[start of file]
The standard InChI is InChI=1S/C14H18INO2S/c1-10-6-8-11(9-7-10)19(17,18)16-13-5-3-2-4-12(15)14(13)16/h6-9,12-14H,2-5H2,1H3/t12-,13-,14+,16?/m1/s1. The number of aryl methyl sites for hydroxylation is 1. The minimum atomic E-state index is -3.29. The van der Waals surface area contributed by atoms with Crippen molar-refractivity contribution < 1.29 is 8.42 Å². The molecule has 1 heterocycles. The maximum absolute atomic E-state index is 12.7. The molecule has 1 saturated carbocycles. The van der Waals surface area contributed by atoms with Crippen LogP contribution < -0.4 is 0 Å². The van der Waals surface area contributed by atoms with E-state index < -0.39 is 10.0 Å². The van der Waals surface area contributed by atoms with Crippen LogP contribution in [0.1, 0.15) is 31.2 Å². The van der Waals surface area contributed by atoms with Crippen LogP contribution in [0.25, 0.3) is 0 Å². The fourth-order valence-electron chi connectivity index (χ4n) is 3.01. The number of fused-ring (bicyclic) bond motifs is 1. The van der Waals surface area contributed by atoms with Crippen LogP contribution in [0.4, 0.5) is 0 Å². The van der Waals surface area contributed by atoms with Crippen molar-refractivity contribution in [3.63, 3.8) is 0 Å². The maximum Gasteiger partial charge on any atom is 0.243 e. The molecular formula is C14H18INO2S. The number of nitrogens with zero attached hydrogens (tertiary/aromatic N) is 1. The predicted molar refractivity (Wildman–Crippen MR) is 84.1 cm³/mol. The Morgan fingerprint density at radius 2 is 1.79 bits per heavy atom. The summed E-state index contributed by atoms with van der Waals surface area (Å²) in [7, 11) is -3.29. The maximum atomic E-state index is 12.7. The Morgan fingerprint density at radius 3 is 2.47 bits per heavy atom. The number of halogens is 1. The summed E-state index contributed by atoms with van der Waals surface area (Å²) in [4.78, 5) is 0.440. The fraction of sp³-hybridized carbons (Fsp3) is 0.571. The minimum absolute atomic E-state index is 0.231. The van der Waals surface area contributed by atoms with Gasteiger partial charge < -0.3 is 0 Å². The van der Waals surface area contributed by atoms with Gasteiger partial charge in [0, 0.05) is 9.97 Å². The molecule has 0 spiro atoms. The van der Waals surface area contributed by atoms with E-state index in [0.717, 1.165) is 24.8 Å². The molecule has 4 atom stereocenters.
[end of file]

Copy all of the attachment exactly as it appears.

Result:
The standard InChI is InChI=1S/C14H18INO2S/c1-10-6-8-11(9-7-10)19(17,18)16-13-5-3-2-4-12(15)14(13)16/h6-9,12-14H,2-5H2,1H3/t12-,13-,14+,16?/m1/s1. The number of aryl methyl sites for hydroxylation is 1. The minimum atomic E-state index is -3.29. The van der Waals surface area contributed by atoms with Crippen molar-refractivity contribution < 1.29 is 8.42 Å². The molecule has 1 heterocycles. The maximum absolute atomic E-state index is 12.7. The molecule has 1 saturated carbocycles. The van der Waals surface area contributed by atoms with Crippen LogP contribution < -0.4 is 0 Å². The van der Waals surface area contributed by atoms with E-state index < -0.39 is 10.0 Å². The van der Waals surface area contributed by atoms with Crippen LogP contribution in [0.1, 0.15) is 31.2 Å². The van der Waals surface area contributed by atoms with Crippen LogP contribution in [0.25, 0.3) is 0 Å². The fourth-order valence-electron chi connectivity index (χ4n) is 3.01. The number of fused-ring (bicyclic) bond motifs is 1. The van der Waals surface area contributed by atoms with Crippen LogP contribution in [0.4, 0.5) is 0 Å². The van der Waals surface area contributed by atoms with Crippen molar-refractivity contribution in [3.63, 3.8) is 0 Å². The maximum Gasteiger partial charge on any atom is 0.243 e. The molecular formula is C14H18INO2S. The number of nitrogens with zero attached hydrogens (tertiary/aromatic N) is 1. The predicted molar refractivity (Wildman–Crippen MR) is 84.1 cm³/mol. The Morgan fingerprint density at radius 2 is 1.79 bits per heavy atom. The summed E-state index contributed by atoms with van der Waals surface area (Å²) in [7, 11) is -3.29. The maximum atomic E-state index is 12.7. The Morgan fingerprint density at radius 3 is 2.47 bits per heavy atom. The number of halogens is 1. The summed E-state index contributed by atoms with van der Waals surface area (Å²) in [4.78, 5) is 0.440. The fraction of sp³-hybridized carbons (Fsp3) is 0.571. The minimum absolute atomic E-state index is 0.231. The van der Waals surface area contributed by atoms with Gasteiger partial charge < -0.3 is 0 Å². The van der Waals surface area contributed by atoms with Gasteiger partial charge in [0, 0.05) is 9.97 Å². The molecule has 0 spiro atoms. The van der Waals surface area contributed by atoms with E-state index in [0.717, 1.165) is 24.8 Å². The molecule has 4 atom stereocenters.